1. Before I create a construction schedule with my builder, what are the top three secrets of coming up with a schedule that actually works?
The first secret of scheduling success won’t cost you a dime: Talk with someone who has recently had a custom home built for his family. Ask him what he’d do differently and when his greatest surprises came. Look for sample construction schedules in project-management software and online. Finally, talk with builders who are experienced with log home construction.
When thinking about your initial schedule, work either forward or backward and consider "critical-path" items on your checklist—tasks that must be completed to move to the next step. For example, foundation walls must be erected before the subfloor can be installed. Before foundation walls can be built, footings must be poured, and before that can be done, the foundation and footings must be excavated. Items such as the septic system typically aren’t part of the critical path because your builder has a fairly wide window of opportunity to install them. Once you and your builder have figured out critical-path items for your final home-building checklist, plug in the non-critical items (from HVAC to gutters) at the earliest possible date they can be scheduled and completed.
One good tool is called a Gantt chart. Activities are listed in sequence down the left side of the chart, and dates from beginning to end are listed across the top. The time required for each activity is shown as a horizontal bar on the appropriate line; the correct dates and locations correspond with what you’ve already discussed and agreed to with your building team.
If you’re using a general contractor, the schedule may show only site preparation, foundation work, completion of a dried-in shell, completion of mechanical rough-ins and finish work. If you’ll serve as your home’s GC, your schedule will have to include a lot more. Under the heading "foundation," for example, you may have included: excavation, excavating footings, pouring footings, forming and pouring foundation walls, installing drain tile and insulation, waterproofing, backfilling and termite pre-treatment. If you’re using a full-service foundation subcontractor, you may be able to abbreviate this list to show only excavation, foundation walls, backfilling, basement slab and termite treatment, since the other tasks will be included with the foundation-wall task by your subcontractor.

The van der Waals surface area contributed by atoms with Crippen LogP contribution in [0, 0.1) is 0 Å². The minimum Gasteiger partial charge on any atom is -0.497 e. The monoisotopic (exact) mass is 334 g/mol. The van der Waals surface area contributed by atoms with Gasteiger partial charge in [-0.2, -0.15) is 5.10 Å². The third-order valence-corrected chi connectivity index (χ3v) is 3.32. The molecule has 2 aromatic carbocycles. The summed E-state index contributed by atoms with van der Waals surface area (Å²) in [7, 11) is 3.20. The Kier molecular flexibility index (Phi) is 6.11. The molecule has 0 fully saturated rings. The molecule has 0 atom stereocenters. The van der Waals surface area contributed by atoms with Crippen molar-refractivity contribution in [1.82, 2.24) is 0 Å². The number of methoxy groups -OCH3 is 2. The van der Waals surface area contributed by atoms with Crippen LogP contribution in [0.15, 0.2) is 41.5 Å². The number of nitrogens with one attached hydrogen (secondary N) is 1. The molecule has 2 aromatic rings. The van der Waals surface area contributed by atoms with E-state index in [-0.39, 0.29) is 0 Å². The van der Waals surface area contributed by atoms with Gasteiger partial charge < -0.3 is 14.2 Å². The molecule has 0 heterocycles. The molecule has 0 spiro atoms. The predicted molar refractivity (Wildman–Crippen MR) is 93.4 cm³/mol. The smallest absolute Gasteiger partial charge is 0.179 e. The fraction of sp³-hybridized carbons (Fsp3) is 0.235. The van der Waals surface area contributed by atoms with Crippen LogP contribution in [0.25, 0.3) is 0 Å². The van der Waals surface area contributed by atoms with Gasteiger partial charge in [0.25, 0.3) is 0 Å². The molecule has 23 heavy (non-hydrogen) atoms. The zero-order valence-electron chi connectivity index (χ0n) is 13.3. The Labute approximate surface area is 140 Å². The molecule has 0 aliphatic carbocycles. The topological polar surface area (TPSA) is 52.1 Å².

Some changes are easy to overcome. But others, such as design modifications, can wreak havoc on a construction schedule. That’s why it’s best to make every effort to have your design finalized before construction starts. Unanticipated changes may not only double the time required for building, they also may double the cost. If there’s a single thing that most home owners fail to appreciate it’s the cost in time and money of making changes to their design during construction.
There isn’t a good way to accurately judge the time lost to weather, but adding a cushion of one to two days for each five days of anticipated construction time may cover this. As you might guess, weather-related delays can vary greatly with each season. Site preparation and foundation work during the hot, dry months of July and August may proceed quickly. A construction start in September or October may push outside activities into a season where an entire week or more at a time may be lost to upcoming winter weather.
One way to keep your project on track is to pay only after work is completed or when milestones are reached. If you always pay your contractor just after invoices come due, he’ll have the incentive to return to your job. Also, never pay a contractor the final payment until all of the home inspections are complete.
Construction scheduling is part art and part science. The art comes into play when you’re building a working relationship with your builder and assessing how realistic the schedule is. Then science comes into play as you ask the right questions, talk to home owners who’ve already built their masterpiece and read everything you can about homebuilding. Hey, you’ve already begun tackling the last part of this equation.